Platelet E-News: March 27, 2012

This e-newsletter is a monthly publication of the Platelet Disorder Support Association. The information in this newsletter is for educational purposes only. For advice on your unique medical condition, please consult a health care professional.


ITP and Platelet Disorders Research and Treatments

Hospitals, Insurance, and Medical Care

General Health and Medicine


ITP and Platelet Disorders Research and Treatments


SuppreMol GmbH, a German company specializing in treatments for autoimmune diseases, announced the results of their phase Ib/IIa double-blind, placebo-controlled trial of SM101, a new and different treatment for ITP. The 36 patients tested showed a dose-dependent response to the treatment with those in the highest dosage group continuing to respond for at least three months after the medication was discontinued. Because of these positive results SuppreMol will continue to develop and test this treatment in ITP and other B-cell driven diseases. SM101 works differently from other ITP treatments on the market. It blocks the action of immune complexes, thereby reducing the autoimmune response and associated inflammation.

See for more information.

"SuppreMol releases positive interim Phase Ib/IIa results on SM101 in Primary Immune Thrombocytopenia (ITP) trials." PharmaLive February 14, 2012.


In a French study of 372,696 people taking glucocorticoids (including prednisone), the rate of attempted and committed suicides was almost seven times that of others with the same disease who were not taking the medication. Delirium and confusion were five times more prevalent, mania was quadrupled, and depression was twice as frequent in those on steroids. "Older men were at higher risk of delirium/confusion/disorientation and mania, while younger patients were at higher risk of suicide or suicide attempt. Patients with a previous history of neuropsychiatric disorders and those treated with higher dosages of glucocorticoids were at greater risk of neuropsychiatric outcomes."

Fardet L et al. "Suicidal Behavior and Severe Neuropsychiatric Disorders Following Glucocorticoid Therapy in Primary Care." Am J Psychiatry. 2012 Feb 17. [Epub ahead of print]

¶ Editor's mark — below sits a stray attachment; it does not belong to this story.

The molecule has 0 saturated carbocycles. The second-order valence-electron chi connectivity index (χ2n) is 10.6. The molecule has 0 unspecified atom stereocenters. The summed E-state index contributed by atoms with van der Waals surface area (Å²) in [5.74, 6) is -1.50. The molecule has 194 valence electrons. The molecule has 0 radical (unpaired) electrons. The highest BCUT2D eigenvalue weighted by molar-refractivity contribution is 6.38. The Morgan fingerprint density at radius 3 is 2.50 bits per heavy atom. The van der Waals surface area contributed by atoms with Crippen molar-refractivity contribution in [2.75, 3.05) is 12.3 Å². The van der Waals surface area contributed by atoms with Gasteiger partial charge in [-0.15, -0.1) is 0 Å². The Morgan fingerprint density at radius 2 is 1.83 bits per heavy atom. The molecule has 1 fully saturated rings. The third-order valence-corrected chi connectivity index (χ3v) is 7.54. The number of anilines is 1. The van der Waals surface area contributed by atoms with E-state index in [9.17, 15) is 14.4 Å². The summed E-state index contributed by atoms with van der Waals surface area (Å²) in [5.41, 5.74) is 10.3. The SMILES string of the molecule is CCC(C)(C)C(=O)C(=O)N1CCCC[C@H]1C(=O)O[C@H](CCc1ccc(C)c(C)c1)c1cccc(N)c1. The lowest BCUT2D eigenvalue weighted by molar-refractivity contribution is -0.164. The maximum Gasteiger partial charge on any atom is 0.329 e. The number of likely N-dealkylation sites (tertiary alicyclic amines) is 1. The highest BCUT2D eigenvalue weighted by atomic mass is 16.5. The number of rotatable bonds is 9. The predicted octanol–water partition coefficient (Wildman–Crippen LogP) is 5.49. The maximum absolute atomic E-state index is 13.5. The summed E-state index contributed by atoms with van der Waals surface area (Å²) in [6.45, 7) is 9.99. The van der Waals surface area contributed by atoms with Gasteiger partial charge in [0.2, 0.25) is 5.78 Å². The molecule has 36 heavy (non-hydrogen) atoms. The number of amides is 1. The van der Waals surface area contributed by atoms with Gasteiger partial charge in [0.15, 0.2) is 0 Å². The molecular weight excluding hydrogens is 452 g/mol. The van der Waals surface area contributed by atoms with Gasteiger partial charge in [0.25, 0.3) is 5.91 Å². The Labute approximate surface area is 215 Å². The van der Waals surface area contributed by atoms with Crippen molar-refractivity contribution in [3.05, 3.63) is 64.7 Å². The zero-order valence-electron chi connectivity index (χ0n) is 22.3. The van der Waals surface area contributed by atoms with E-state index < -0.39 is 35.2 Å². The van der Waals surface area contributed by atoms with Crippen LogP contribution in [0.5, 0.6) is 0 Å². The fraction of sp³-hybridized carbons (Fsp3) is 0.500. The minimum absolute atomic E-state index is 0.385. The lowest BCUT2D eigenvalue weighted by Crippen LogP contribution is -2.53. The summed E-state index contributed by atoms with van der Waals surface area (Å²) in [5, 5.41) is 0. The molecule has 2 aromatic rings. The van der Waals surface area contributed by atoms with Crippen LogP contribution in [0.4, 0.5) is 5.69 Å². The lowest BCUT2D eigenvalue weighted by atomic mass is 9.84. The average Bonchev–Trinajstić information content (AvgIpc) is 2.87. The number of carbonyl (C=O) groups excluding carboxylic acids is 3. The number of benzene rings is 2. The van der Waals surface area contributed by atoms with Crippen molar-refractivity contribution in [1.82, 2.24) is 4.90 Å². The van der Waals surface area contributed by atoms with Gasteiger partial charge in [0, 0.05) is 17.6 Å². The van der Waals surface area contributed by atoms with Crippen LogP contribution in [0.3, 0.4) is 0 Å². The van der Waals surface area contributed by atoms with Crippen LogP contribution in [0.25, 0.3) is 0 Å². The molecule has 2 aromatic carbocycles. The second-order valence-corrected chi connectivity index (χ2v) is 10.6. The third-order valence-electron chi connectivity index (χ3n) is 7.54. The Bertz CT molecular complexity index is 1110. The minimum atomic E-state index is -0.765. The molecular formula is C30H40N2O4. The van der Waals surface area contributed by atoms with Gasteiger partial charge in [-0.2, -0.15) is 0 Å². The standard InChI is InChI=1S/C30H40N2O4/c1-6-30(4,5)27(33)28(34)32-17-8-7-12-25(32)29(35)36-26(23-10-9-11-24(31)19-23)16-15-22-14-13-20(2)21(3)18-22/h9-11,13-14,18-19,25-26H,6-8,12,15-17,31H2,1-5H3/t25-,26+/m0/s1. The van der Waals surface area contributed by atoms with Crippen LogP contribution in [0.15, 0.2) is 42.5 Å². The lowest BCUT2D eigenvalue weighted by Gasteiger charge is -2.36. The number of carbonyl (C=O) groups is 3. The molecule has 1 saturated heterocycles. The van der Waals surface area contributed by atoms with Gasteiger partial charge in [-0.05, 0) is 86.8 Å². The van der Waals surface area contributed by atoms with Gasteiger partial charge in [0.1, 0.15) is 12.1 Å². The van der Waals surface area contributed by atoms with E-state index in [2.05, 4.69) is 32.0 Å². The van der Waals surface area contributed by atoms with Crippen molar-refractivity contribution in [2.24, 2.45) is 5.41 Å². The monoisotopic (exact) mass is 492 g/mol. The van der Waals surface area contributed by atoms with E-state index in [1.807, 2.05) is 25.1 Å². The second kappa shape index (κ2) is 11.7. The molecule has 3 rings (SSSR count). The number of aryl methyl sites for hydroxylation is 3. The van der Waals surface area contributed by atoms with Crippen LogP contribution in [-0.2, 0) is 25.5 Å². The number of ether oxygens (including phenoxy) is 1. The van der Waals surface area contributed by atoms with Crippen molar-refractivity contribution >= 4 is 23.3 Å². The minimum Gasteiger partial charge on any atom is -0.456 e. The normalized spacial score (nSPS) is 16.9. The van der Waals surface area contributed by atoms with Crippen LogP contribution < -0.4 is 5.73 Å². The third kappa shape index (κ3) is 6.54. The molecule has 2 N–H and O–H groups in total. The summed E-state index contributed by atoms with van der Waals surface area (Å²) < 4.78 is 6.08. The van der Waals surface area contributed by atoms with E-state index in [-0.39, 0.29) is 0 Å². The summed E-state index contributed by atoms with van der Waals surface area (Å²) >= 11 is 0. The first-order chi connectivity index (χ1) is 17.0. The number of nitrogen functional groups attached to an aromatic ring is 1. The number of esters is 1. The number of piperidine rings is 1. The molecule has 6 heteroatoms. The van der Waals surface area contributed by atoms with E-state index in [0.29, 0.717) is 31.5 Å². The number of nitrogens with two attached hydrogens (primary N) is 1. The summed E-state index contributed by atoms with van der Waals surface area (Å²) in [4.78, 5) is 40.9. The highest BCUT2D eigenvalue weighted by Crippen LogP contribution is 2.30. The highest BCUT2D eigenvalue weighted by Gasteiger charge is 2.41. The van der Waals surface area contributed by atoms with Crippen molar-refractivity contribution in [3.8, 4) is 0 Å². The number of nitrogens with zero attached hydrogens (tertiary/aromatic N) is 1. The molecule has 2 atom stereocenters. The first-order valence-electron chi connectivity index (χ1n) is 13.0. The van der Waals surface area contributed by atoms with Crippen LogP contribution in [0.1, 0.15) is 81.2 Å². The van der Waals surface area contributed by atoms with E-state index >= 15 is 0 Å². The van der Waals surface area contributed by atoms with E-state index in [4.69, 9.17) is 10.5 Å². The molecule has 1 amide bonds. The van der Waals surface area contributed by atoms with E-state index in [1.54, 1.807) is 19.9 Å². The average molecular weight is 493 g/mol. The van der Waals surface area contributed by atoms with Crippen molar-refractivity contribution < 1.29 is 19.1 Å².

Nearly 4% of the 19,473 returning travelers who visited the outpatient travel clinic at the University of Munich between 1999 and 2009 were diagnosed with thrombocytopenia. The low platelets were most frequently associated with malaria, acute human immunodeficiency virus, dengue fever/dengue hemorrhagic fever (DF/DHF) and Epstein-Barr associated infectious mononucleosis. Travelers to Sub-Saharan Africa (malaria) and South/Southeast Asia (DF/DHF) had the highest risk.

Herbinger KH, et al. "Comparative study on infection-induced thrombocytopenia among returned travelers." Infection. 2012 Feb 17. [Epub ahead of print]


Calcium reduces the effectiveness of eltrombopag (Promacta), a pill that stimulates the bone marrow to produce platelets. That’s why adults are instructed to take eltrombopag on an empty stomach and wait four hours before consuming anything containing calcium. Now eltrombopag is being formulated as an oral suspension (liquid) for testing in children, so researchers wanted to determine if there was any difference between the calcium reaction to this new formulation and the pill version of the drug. In a study of healthy adults, the oral suspension entered the system more quickly than the pill. The effect of the new medication was delayed if taken with a high-calcium meal or two hours after the meal. The absorption delay was reduced if the liquid was taken two hours before the meal.